On the surface, what TJX does is straight- forward: Its various chains sell mostly name-brand goods at a discount to traditional retail prices. How it continuously makes money doing this when so many others have failed is another tale—and that’s the mystery Fortune Magazine has set out to uncover. Fortune spent months talking to 50 former TJX employees and other retail insiders—including analysts, consultants, suppliers, and competitors—to re-create the company’s secret playbook. Here’s what they’re found.
Play No. 1:
Sell “new,” not a “sale.”
TJX shipped over 2 billion units this year. Their secret – keep merchandise fresh and create demand by controlling and limiting supply. Brand consultant Bill D’Arienzo calls the “buy now or cry later” mentality, which gives customers a sense of urgency and entices them to buy.
TJX is selling hot new items at a lower price, instead of selling last seasons items at a “sale” price.
Play No. 2:
Put real treasure in the treasure hunt.
TJX’s off-price chain model for product placement is much different than normal retailers. Instead of new products being displayed in the front of the store, followed by a massive marketing campaign with print, social media, advertisements; a $1,250 Stella McCartney dress would be tucked back on a rack somewhere sold for $499.99.
Fortune explains, TJX makes a point of hiding gems for the well-heeled as well as the middle class. TJX is trying to create an experience sort of like a “treasure hunt,” where customers feels the rush when they find an item they might not know they’ve wanted, at a price point that feels like they are getting a steal for.
Play No. 3:
“The money is in the buy.”
The company’s buying organization is considered one of the best. In order to develop an expertise in a specific category of goods, TJX’s buyers focus much more narrowly than their department store counterparts; rather than be responsible for accessories, a TJX buyer might specialize in just handbags.
TJX buyers spend years perfecting their craft, and go through a rigorous training program. All because buyers are negotiating millions of dollars.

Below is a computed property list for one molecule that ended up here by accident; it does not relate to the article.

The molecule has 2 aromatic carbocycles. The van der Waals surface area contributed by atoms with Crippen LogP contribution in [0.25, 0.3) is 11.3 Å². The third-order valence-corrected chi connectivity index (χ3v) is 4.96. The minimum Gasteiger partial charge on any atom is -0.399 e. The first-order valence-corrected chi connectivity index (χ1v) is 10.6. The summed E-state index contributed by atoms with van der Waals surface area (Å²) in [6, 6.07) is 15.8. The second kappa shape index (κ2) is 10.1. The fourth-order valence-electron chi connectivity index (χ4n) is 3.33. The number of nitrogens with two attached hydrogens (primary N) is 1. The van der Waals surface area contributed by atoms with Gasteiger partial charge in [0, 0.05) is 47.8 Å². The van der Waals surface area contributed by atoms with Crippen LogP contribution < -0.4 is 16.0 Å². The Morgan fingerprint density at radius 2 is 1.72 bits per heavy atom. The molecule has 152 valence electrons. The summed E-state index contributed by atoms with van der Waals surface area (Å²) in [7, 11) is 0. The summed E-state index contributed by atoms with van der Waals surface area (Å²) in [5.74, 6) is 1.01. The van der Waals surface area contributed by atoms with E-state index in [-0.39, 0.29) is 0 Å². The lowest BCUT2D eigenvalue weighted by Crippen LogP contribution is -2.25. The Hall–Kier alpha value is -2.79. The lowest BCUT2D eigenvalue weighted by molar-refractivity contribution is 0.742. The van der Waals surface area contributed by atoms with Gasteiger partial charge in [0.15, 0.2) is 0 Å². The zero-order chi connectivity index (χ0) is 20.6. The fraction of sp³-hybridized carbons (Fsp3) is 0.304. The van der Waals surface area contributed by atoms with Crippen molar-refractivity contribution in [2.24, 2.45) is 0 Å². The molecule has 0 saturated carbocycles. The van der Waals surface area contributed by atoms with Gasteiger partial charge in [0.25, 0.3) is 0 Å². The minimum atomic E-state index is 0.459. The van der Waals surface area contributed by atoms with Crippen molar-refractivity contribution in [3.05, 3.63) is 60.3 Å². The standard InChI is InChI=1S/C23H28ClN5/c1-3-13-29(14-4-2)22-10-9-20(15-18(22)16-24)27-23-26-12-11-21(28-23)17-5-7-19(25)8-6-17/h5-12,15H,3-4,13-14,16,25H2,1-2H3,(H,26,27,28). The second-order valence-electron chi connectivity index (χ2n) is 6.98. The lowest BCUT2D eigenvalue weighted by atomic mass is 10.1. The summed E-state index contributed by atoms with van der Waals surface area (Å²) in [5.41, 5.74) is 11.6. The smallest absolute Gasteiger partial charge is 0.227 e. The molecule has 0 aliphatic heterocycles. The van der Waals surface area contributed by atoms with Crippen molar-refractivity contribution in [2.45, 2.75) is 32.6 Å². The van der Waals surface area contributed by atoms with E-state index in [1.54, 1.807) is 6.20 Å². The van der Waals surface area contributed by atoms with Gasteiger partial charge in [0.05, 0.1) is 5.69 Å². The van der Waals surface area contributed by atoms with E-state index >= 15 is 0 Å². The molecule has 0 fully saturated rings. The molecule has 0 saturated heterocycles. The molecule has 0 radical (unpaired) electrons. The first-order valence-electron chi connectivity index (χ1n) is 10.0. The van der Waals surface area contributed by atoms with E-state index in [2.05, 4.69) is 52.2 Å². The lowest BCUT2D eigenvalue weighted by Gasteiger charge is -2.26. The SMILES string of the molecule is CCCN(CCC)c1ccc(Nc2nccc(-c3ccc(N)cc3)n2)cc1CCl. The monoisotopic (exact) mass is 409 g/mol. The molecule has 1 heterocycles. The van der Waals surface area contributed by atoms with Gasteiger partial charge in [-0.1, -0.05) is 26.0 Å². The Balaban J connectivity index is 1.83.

Play No. 4:
Have the vendor make it for you.
One of the biggest myths about T.J. Maxx is that the retailer sells merchandise that department stores or designers couldn’t sell. TJX finds some of its deals through other retailers who routinely return or cancel orders from manufacturers,
Surprisingly, many suppliers purposefully create excess merchandise for T.J. Maxx to buy, according to Fortune.
T.J. Maxx produces its own merchandise, too. About 10% of merchandise is under in-house labels such as Frou Frou for pet products or Mercer & Madison for leather handbags.
Play No. 5:
Take it all
Even though TJX is buying upfront, it can still secure a good price, because of the volume of orders it places for its thousands of stores.
“The magic sentence manufacturers wants to hear is, ‘We’ll take it all,’” a CEO of a rival retailer told Fortune.
“Outside of true luxury brands, anyone who tells you TJX isn’t one of their top five customers is either lying or doesn’t have a successful business,”Paul F. Rosengard, president and CEO of supplier Boston Traders. Some vendors actually make more money selling to TJX than to the other retail outlets.
Play No. 6:
Suppliers aren’t used-car dealers.
One reason the supplier relationship with TJX is so strong is that it has gotten so bad with the department stores. Department stores want concessions for advertising and markdown allowances. They want money for delayed deliveries and returns. Suppliers have given department stores hundreds-of-thousands of dollars in markdown money to a department store for a product that didn’t sell.
Fortune says the buyer-supplier relationship with TJX has historically been more of a partnership. TJX buyers are taught to make the vendor feel like it’s a win-win and to leave the door open if they can’t come to an agreement this time around. TJX also pays on time, which seems like a given, but suppliers can go out of business because they don’t always get paid.
Play No. 7:
Find a CEO who gets retail.
Carol Meyrowitz is no stranger to retail, growing up her father was a wholesaler and Meyrowitz started her career in retail as an assistant buyer straight out of college.
People who have worked with Meyrowitz say she has an intuitive sense of the business because she’s been on the frontlines.
“She’s one of the few executives that could do almost any merchant job in the company,” Sweetenham says. Meyrowitz has upgraded the stores, taking merchandise out and replenishing more frequently so they’re not as messy.
She’s also raised the stores’ taste level, expanding T.J. Maxx’s Runway collection; expanding into European market and introducing the retail giant to the world of e-commerce.
This story is from the August 11, 2014 issue of Fortune. Click here to view the full article